In 2000, Singapore liberalised its decades-long restrictions on the number of media allowed to operate in the country. The move was a response to complaints that Singapore’s local media was under the thumb of the government despite being a successful and progressive modern state and an international financial hub. Media freedom did not measure up to its economic success.
The liberalisation was, however, not done in a big bang fashion. It was orchestrated in a controlled manner. Singapore Press Holdings (SPH), the dominant newspaper publisher, was given licences to operate TV and radio stations. State broadcaster MediaCorp was issued a daily newspaper permit to launch the free paper Today.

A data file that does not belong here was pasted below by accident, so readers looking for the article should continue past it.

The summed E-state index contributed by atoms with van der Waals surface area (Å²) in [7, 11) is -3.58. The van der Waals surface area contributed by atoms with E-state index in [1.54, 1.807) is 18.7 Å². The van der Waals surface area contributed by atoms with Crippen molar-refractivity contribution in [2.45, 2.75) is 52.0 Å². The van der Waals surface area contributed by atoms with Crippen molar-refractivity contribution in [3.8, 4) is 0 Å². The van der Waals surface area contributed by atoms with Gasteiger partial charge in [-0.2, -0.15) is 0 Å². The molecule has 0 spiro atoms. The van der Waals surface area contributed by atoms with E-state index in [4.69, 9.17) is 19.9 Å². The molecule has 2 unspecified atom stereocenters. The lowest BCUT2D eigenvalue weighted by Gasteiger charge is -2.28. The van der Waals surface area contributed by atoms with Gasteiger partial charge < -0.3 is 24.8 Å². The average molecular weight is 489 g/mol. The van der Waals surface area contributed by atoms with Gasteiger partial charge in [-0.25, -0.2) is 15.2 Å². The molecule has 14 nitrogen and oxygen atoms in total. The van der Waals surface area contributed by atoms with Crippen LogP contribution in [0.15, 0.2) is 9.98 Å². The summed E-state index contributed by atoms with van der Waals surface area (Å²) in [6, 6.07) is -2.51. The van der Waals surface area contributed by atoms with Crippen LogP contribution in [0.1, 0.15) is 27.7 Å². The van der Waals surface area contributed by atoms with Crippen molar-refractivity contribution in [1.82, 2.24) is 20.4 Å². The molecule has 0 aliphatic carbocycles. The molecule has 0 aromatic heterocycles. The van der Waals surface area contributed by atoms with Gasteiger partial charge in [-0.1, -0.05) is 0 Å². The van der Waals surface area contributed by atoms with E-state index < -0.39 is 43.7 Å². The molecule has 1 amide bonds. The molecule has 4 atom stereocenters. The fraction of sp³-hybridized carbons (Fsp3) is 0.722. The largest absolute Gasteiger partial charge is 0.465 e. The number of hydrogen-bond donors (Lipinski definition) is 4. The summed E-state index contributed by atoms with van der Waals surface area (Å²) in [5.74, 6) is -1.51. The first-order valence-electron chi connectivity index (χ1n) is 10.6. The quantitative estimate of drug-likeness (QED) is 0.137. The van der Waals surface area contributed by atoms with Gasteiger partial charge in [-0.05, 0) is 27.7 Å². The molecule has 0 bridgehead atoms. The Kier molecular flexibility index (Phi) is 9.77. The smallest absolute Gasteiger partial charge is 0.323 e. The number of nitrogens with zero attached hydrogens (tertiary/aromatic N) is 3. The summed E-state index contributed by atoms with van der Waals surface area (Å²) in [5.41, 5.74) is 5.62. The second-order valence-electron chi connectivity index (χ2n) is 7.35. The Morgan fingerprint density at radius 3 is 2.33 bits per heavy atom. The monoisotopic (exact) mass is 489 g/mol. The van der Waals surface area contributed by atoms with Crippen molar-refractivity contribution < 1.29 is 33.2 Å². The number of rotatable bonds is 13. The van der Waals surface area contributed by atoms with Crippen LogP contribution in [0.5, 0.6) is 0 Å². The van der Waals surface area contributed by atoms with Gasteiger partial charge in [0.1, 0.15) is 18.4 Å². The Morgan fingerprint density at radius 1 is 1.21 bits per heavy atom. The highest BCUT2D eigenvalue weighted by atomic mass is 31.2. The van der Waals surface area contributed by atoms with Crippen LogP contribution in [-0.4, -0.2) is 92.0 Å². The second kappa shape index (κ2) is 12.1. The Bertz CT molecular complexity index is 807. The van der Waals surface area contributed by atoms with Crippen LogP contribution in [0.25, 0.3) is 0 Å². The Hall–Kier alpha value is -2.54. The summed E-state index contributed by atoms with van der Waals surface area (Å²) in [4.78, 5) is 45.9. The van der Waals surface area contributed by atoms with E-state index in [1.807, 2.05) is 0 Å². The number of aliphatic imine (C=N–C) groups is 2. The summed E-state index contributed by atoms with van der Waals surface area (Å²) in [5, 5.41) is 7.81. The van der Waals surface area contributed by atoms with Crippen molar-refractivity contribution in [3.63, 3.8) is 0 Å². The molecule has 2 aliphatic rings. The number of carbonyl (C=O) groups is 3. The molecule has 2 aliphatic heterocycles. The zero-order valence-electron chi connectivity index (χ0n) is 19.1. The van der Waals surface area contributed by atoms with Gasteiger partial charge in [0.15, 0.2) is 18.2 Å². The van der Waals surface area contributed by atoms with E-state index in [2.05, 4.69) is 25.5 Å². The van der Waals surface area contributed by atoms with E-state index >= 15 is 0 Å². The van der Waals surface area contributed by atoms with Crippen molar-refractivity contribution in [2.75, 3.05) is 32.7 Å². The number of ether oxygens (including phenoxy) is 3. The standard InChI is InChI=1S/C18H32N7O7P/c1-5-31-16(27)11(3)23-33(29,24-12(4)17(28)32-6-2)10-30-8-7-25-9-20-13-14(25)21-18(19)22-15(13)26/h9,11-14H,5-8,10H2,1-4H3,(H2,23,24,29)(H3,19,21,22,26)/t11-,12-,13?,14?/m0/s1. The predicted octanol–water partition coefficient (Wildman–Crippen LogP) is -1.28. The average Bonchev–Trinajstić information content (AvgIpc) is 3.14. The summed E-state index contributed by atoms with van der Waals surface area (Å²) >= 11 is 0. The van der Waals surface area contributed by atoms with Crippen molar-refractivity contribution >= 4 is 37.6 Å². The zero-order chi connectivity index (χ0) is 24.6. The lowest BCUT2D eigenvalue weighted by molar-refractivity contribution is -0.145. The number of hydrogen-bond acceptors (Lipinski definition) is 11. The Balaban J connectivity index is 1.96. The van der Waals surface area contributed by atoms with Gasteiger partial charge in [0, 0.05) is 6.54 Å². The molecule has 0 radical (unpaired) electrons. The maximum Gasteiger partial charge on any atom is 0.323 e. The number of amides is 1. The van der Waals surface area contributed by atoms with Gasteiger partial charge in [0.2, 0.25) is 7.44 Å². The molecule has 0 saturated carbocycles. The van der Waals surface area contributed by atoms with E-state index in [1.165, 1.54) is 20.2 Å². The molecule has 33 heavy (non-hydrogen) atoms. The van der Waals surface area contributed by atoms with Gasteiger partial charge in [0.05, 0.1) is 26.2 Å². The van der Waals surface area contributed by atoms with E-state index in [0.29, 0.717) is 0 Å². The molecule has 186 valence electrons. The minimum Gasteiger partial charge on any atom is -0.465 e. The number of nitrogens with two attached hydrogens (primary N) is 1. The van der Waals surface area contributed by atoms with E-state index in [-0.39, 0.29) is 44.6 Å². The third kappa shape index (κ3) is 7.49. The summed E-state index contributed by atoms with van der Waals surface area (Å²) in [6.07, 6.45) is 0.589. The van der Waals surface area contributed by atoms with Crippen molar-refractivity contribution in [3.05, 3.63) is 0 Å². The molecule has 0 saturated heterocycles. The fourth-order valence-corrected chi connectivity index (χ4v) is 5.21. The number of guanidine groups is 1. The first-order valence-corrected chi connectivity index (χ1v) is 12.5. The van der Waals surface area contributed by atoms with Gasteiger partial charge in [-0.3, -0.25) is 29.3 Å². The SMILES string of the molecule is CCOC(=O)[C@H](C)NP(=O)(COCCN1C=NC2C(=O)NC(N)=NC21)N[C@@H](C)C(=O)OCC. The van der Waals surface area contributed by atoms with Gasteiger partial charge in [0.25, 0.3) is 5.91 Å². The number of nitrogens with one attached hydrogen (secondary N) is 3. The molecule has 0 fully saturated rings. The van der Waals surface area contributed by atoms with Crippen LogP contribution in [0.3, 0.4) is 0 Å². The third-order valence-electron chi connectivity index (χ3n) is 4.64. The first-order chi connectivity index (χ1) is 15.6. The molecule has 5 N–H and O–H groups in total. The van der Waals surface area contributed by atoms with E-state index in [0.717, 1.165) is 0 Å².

That started many years of fierce head-on competition between two media giants with SPH — which already publishes several paid English and vernacular dailies — not conceding an inch with the launch of its on free sheet, Streats.